Speech By President Thabo Mbeki At The Celebration Of His 75th Birthday: Johannesburg, 20 June, 2017.

On June 20, WIPHOLD and the TMF hosted a party to celebrate the 75th birthday of our Patron, President Thabo Mbeki, which was on June 18, 2017. The Patron made some remarks at the party to thank all those who had gathered to celebrate the birthday. However he informed the gathering that he had prepared a written speech for the occasion which he requested the TMF to distribute to make it available to the celebrants. We therefore publish this speech below and hope that all our readers will enjoy it.

Max Boqwana, TMF CEO.


Director of Ceremonies,

Our very dear hosts, WIPHOLD, and its esteemed leaders,

Gloria Serobe and Louisa Mojela,

Dear friends:

Throughout my thinking years, the thought has never occurred to me that I would grow old, much less grow so old that I would attend a 75th celebration of my own birthday!

Even as I stand here this evening, at this birthday party, I know that I will still have to consult others among our people, who are older than me, especially the male species, to request them to explain to me what it feels and means to be 75 years old, and how a 75-year-old is expected to behave.

I am indeed very interested to hear how these men who are older than me will advise.

The Americans have a very useful expression – stuff happens!

In this regard I am certain that many of us will remember the terrible disaster which befell Iraq after the 2003 US military invasion when anarchy prevailed and the ceremony of innocence drowned in the blood of countless Iraqi lives.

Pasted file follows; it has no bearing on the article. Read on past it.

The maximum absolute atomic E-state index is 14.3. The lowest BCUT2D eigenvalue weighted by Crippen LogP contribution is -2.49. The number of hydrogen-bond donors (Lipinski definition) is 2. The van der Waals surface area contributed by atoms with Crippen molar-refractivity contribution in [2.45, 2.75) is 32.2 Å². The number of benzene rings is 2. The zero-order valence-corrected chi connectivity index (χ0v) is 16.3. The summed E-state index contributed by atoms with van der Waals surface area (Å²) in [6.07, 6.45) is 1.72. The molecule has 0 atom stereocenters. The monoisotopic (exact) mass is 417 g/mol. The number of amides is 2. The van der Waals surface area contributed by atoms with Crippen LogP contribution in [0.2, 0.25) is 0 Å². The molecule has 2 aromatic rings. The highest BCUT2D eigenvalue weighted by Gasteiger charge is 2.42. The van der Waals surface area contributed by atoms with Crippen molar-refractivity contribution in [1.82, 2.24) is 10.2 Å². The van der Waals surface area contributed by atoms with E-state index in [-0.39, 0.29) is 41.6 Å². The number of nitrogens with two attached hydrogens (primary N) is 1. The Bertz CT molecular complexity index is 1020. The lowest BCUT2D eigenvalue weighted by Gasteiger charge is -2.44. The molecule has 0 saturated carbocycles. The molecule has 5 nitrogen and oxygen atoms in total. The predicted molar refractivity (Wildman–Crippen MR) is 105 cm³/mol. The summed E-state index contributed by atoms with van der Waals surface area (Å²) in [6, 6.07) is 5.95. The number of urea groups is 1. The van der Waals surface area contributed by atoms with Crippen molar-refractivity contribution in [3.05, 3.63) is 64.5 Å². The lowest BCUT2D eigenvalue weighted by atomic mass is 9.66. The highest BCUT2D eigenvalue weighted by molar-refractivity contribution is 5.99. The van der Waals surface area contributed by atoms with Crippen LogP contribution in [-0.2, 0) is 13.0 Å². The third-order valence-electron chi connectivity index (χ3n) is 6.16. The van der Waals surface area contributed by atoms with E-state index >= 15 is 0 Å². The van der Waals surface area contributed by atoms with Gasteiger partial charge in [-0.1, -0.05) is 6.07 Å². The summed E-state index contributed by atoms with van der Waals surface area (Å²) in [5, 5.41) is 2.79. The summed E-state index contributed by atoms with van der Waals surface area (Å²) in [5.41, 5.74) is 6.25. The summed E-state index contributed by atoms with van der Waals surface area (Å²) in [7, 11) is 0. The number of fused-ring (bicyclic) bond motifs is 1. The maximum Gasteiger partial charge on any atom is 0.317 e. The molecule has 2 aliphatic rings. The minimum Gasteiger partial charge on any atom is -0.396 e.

When the then US Defence Secretary, Donald Rumsfeld, was challenged about this disastrous outcome, contrary to what he and his colleagues in the US Administration had promised, of how the millions of Iraqis would welcome the US aggressors with roses as very welcome liberators, he gave the inimitable response – stuff happens!

More as a surprise to me, rather than as amazement, here we are today to celebrate my 75th birthday. In this context, I must repeat after Donald Rumsfeld – stuff happens!

Our national cultural norms, encompassing both black and white sections of our diverse population, give freedom to the elderly, such as me today, to speak their minds freely, even if they say things which the younger generations would describe among themselves, in whispered words, as arrant nonsense!

In this context I am happy to recall that the poets historically attached to the traditional African royalty, to this day, as represented in much the same way in Shakespeare’s plays, had and have the liberty freely to speak their minds.

It was because of this liberty accorded to the poets that when the British King George VI visited our country after the Second World War (WWII), in 1947, our then ‘poet laureate’, SEK Mqhayi, could write of the British King, communicating the African denunciation of the historic British betrayal in our country of 1910, as:

Wen’ umlom’ ontshuntshu,

Omilel’ ukusuza.

[You with a pointed mouth,

Designed to emit loud farts.]

Much as I know that many among us this evening, the younger generations, will whisper beyond my hearing that what I will say is arrant nonsense, I am very glad that the years which have caught up with me, by surprise, have given me the possibility and liberty to speak as I will, as Mqhayi did.

Stuff happens!

Because of my own misdemeanours, some in our country who are, or consider themselves to be the educated, have spoken or written in supposedly learned condescension about a tendency on my part, to which I confess, of quoting poetry in quite a few of my speeches.